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A disease is termed as a rare disease if it affects a small percentage of a given population. A disease can be rare in part of the world and common in another part. Most rare diseases are genetic, hence chronic; with a large percentage affecting children.
Rare Disease Day is a day held to raise awareness on rare diseases, improve access to treatment as well as create support networks for individuals living with rare diseases and their families. It is marked on the last day of February each year since 2008.
Kenya marked the first rare disease day in 2014. The event was spearheaded by two organizations Muscular Dystrophy Society Kenya (led by Faith Njahira) and Stepping Stones – Kenya (led by Christine Mutena). They have continued to raise awareness each year, to make a difference to Kenyans, to make a better medical future for our children’s children.
This year, Kenya held its first ever physical event in marking rare disease day. We had individuals living with rare conditions, care givers and well wishers grace the event. It was a blessing seeing so many people come together, from all walks of life, to share experiences and encourage each other. To interact with the rare community and hopefully meet someone afflicted with the same condition.
The organizers of rare disease day came together due to the common bond of them having being afflicted directly or indirectly by a rare disease. Faith suffers from Limb Girdle Muscular Dystrophy (LGMD) while Christine’s two children rare conditions; one has Hemihyperplasia, Hydrocephalus and the other Ring 18 Chromosome.
These rare diseases are challenging as they have no cure and each condition manifests differently with each individual. Misdiagnosis of these conditions is very common, with some individuals even spending their whole lives undiagnosed. The health system in Kenya doesn’t cater much for rare diseases as most of the health workers have never heard of these diseases let alone seen another individual with the same. Individuals with rare diseases require management for the rest of their lives which is costly and most times not available in the country.
LGMD is a group of disorders affecting voluntary muscles, mainly those around the hips and shoulders. These are the muscles you use to move the limbs, neck, trunk and other parts of the body that are under voluntary control. Over time, muscle weakness and atrophy can lead to limited mobility and an inability to raise the arms above the shoulders. The term proximal is also used to describe the muscles that are most affected in LGMD.
Hemihyperplasia, formerly called hemihypertrophy, is a rare disorder in which one side of the body grows more than other, causing asymmetry. In a normal cell, there is a mechanism that turns off growth once the cell reaches a certain size. However, in hemihypertrophy, the cells on one side aren’t able to stop growing. This causes the body to continue growing or enlarge abnormally. This disorder is congenital, which means that it is evident at birth. Children with Hemihyperplasia are at an increased risk for tumors, specifically those that occur in the abdomen. Wilms tumors, which occur in the kidneys, are the most common.
The rare diseases represented during our event included: Muscular Dystrophy (Duchene, LGMD), Ring 18 Chromosome, Hemihyperplasia, Multiple Sclerosis, Spinal Muscular Atrophy, Albinism and Hereditary Angioedema.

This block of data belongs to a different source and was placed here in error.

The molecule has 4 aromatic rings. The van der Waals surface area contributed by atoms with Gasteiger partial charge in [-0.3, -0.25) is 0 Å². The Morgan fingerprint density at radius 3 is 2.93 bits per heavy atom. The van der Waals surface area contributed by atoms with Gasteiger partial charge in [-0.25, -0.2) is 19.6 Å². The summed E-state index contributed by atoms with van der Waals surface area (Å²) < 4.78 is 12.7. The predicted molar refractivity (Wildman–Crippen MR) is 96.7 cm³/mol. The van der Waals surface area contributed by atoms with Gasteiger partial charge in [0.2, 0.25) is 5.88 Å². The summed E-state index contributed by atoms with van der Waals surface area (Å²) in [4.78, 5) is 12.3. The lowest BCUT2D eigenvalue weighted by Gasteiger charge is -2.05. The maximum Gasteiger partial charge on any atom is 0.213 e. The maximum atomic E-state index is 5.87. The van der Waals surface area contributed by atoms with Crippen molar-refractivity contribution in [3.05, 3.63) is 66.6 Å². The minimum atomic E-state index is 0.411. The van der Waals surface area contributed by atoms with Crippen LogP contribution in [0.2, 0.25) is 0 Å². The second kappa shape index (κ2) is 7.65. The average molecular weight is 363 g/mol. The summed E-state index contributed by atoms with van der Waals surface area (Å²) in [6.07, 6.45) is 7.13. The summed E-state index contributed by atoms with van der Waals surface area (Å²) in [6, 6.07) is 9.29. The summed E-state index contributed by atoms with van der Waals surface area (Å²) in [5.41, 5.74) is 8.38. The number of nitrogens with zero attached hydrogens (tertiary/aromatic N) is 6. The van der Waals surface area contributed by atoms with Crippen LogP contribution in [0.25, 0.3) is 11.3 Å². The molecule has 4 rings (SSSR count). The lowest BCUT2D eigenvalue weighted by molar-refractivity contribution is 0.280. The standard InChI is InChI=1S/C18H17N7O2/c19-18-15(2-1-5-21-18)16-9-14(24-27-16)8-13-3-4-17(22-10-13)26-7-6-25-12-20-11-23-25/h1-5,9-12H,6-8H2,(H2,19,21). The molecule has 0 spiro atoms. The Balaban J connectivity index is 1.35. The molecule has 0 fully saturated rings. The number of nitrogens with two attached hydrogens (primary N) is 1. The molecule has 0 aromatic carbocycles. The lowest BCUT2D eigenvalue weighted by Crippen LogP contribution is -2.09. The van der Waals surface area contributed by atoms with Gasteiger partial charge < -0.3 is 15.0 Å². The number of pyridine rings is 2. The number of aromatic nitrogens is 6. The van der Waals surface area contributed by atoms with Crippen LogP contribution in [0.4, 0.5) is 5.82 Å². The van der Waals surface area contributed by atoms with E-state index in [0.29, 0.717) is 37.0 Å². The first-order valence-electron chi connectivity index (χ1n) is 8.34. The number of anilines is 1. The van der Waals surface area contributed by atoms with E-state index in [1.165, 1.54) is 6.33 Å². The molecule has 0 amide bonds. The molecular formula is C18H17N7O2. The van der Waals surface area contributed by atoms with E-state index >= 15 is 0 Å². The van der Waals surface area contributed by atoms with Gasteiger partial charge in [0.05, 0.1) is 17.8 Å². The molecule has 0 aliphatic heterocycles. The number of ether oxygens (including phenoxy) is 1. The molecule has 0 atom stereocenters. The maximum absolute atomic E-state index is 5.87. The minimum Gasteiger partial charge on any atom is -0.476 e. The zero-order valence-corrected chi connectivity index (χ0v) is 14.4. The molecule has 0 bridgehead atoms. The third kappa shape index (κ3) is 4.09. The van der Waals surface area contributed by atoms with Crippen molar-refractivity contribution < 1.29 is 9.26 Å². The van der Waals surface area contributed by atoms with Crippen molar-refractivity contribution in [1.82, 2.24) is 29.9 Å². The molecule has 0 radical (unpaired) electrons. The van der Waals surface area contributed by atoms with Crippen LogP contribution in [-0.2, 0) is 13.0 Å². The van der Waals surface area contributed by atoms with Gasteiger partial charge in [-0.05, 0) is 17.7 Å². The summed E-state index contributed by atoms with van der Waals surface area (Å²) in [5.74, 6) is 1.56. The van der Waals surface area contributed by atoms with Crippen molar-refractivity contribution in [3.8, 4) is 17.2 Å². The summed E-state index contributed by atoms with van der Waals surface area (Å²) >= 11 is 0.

This is just but a small percentage of the rare diseases that are in Kenya. The above just represent those that have already received their diagnosis and have access to proper healthcare and telecommunication.
During the event, we had a panel discussion where patients and caregivers shared their experiences living with a rare disease. One patient narrated how his wife left him because of his condition after he refused to visit the witchdoctor. Sadly, in Kenya that is a common trait and given that the conditions are unexplainable the more they fuel the witchcraft fantasy.
Another parent shared how hard it has been watching his son suffer and deteriorate as time passes. How he once upon a time used to sit by himself but now has to be supported so as to sit upright. No eye was dry as we shared his pain and the strength he exuded in continuing giving care to his son.
Stories were shared, tears were shed, and hugs were given. No one went home untouched, no one left empty hearted, everyone left knowing they were a part of a community. As rare as their community was, they had left their mark on it.
Stories were shared, tears were shed, and hugs were given
This is just but the beginning of a movement, the rising of a community, the flicker of hope in the burning embers of health. This is to making the voice of rare diseases heard.
https://youtu.be/3NdDkCNttCo (2016 Rare Disease Day event video)
https://www.youtube.com/watch?v=xfdk_cDvMoI (2014 Rare Disease Day television talk show)
Christine Mutena is a mother to two children, both with non-related genetic conditions. She is a special needs advocate as well as a rare disease advocate. She is an organizer in the Rare Disease Day campaign, Kenyan Chapter.
She is the founder and administrator of an online support group for parents of children with special needs (Stepping Stones Kenya – @StepStonesKE) which seeks out to provide a haven for them to share, vent, ask, and most importantly feel like they are not alone. It is not geared to any specific disability, neither is it prohibitive to parents only.